For years, the Legislature has deeply cut funding to Washington’s superb public universities, resulting in skyrocketing tuition for students.
THE state of Washington is justifiably famous for innovative genius sparking entirely new technologies and business models, from retail coffee to computer software, from online shopping to composite materials for jetliners. We have much to be proud of in our great state.
However, a concern I often hear from business leaders is whether we are producing enough of our own homegrown technology, business and other leaders to foster and continue to grow our dynamic state economy.
The issue of adequately funding K-12 education has led to a protracted battle, still without resolution, involving the Legislature and state Supreme Court. For years during the Great Recession, the Legislature deeply cut funding to Washington’s superb public universities, resulting in skyrocketing tuition for students to make up the wide funding gaps. To its great credit, the Legislature lately has partially reversed that trend by cutting resident undergraduate tuition to public universities.
Access to public universities still continues to be a significant problem. According to recent census data, the state of Washington ranked 47th nationally in participation in public four-year higher education among 20- to 34-year-olds.
This doesn’t mean the state’s public universities are inefficient in producing graduates. On the contrary, those institutions are among the top 10 nationally in four-year, five-year and six-year graduation rates.
How can we graduate enough well-educated citizens of our state to fill the jobs of the future, which increasingly will require a bachelor’s degree or more?
Government clearly cannot do everything, and I am very proud to report on one way access to higher education has been helped — through the Western Stands for Washington Campaign, which is raising money to fund student scholarships, labs, equipment, faculty endowments and much more at Western Washington University.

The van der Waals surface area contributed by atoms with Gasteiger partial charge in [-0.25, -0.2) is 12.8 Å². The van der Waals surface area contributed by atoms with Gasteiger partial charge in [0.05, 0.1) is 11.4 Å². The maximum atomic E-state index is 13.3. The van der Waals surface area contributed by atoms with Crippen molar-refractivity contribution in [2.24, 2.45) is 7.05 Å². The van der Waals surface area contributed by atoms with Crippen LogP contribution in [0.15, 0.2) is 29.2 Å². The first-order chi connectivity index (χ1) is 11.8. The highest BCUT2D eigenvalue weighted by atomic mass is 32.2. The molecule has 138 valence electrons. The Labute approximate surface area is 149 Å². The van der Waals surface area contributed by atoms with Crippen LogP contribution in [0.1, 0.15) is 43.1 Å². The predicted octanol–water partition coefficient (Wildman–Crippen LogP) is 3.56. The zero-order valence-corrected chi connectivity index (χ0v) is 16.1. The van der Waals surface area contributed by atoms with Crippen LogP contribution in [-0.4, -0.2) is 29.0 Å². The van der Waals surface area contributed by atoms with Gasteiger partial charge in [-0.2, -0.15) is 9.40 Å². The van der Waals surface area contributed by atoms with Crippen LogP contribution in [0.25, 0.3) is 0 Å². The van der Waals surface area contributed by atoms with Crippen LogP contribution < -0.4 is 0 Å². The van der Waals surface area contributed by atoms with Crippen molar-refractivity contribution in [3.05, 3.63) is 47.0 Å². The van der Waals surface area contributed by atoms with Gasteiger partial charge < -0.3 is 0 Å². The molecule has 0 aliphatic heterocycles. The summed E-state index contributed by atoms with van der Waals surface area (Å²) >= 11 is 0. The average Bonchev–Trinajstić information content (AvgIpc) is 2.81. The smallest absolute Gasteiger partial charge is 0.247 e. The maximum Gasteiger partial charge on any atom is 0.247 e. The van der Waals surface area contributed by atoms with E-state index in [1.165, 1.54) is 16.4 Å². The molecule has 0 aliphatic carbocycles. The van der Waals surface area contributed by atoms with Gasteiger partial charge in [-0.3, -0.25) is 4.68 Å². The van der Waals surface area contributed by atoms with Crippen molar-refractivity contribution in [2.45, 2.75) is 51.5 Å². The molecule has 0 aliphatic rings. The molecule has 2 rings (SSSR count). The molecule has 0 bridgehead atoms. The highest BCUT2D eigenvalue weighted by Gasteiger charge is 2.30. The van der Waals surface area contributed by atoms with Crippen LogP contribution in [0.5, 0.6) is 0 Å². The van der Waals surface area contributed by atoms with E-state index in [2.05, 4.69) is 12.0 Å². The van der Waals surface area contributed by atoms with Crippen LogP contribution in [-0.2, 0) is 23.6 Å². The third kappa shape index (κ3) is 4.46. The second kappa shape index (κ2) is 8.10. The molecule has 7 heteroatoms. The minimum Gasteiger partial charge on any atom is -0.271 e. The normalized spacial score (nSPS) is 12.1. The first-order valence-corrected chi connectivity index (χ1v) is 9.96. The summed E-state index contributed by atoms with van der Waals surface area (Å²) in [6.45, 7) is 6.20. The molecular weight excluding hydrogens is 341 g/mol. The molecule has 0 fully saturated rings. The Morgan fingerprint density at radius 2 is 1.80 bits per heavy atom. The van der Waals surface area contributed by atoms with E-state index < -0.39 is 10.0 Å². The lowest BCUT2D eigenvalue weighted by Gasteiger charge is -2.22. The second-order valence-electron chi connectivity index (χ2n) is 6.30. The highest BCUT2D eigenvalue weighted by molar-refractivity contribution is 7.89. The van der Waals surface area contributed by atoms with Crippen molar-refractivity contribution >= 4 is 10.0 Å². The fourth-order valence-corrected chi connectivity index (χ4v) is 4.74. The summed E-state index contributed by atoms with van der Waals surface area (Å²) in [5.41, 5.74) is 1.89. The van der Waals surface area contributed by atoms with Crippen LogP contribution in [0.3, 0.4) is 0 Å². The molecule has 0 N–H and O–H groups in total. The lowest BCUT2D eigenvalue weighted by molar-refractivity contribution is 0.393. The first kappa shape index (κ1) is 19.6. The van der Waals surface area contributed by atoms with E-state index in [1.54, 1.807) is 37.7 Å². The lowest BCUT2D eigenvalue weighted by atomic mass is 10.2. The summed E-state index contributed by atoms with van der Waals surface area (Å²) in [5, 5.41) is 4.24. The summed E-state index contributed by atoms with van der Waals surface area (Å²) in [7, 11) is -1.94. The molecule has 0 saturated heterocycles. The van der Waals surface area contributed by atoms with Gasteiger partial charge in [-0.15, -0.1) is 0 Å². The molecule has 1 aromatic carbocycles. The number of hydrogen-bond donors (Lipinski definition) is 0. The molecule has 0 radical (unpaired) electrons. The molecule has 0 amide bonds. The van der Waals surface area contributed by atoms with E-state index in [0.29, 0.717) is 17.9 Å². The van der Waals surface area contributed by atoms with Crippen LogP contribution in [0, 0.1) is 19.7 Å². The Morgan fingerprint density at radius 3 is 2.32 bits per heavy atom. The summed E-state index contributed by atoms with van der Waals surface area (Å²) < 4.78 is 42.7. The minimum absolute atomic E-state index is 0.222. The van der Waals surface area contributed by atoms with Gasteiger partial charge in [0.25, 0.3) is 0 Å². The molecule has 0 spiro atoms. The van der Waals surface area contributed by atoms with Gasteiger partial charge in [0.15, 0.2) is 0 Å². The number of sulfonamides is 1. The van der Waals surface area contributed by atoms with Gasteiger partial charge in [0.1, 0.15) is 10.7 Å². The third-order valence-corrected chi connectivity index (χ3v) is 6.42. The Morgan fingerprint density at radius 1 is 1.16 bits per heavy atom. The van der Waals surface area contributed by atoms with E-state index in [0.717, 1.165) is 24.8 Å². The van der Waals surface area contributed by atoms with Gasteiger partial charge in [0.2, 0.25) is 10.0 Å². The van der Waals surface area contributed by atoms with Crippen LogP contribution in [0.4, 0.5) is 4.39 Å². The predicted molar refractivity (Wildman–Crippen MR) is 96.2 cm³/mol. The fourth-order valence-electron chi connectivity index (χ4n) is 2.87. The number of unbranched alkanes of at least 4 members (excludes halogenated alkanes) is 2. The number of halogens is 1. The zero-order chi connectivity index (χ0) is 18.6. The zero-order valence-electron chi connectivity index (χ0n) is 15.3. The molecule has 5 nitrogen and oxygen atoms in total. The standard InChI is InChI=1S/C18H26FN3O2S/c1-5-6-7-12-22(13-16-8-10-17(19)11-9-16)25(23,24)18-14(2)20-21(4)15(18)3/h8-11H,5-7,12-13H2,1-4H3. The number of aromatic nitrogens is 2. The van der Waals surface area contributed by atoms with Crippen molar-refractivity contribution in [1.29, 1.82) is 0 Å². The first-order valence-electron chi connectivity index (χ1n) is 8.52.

Thanks to 21,700 generous donors, Western’s largest-ever comprehensive fundraising campaign passed its $60 million goal seven months before schedule and is now more than $62 million. With more than 100 new endowments and a doubling of the amount of funding for scholarships, the campaign will benefit Western students — and our state — for generations.
For instance, students will participate in cutting-edge research in the WWU Institute for Energy Studies’ new Alpha Technologies Electrical Engineering Laboratory. A student led crowdfunding effort equipped a biology lab with a new sophisticated microscope to research genetics, cell and developmental biology. An endowment supports Western ocean-acidification research. Another gift combines research, education and the arts with aspiring teachers and entrepreneurs. Still other gifts renovated space on campus for a research-writing studio, and fund geology-field-mapping trips, internships and summer research projects in behavioral neuroscience, health sciences and computer fields. An alum’s gift provided Western’s new, badly needed and instantly popular Harrington Field for soccer and other field sports.
More than $22 million for scholarships will help: aspiring K-12 teachers, professional development for teachers in areas such as math and science, manufacturing and supply chain majors, those entering the field of early childhood education, accounting students, future marine scientists, plastics engineering, summer research for students in chemistry and funding for the iconic Adventure Learning Grants at Western’s Fairhaven College of Interdisciplinary Studies. The grants annually send several Fairhaven College students abroad for 10 months for self-directed research projects.
This is just a short list of how this campaign has provided a measure of additional excellence and opportunity at Western — of how it is changing lives for Western’s entire campus and the state it proudly serves. Western is not alone in such support — the University of Washington and Washington State University both have led highly successful fundraising campaigns recently that demonstrate the strong commitment of their supporters to excellence at those schools.
Fundraising of this sort can never replace the significant and important investment our Legislature must continue to make in public higher education. But it does emphasize how important public education is to thousands of Western alumni, companies and leaders in the state. With their pocketbooks, they stood up for education, for WWU and investing in our state’s future.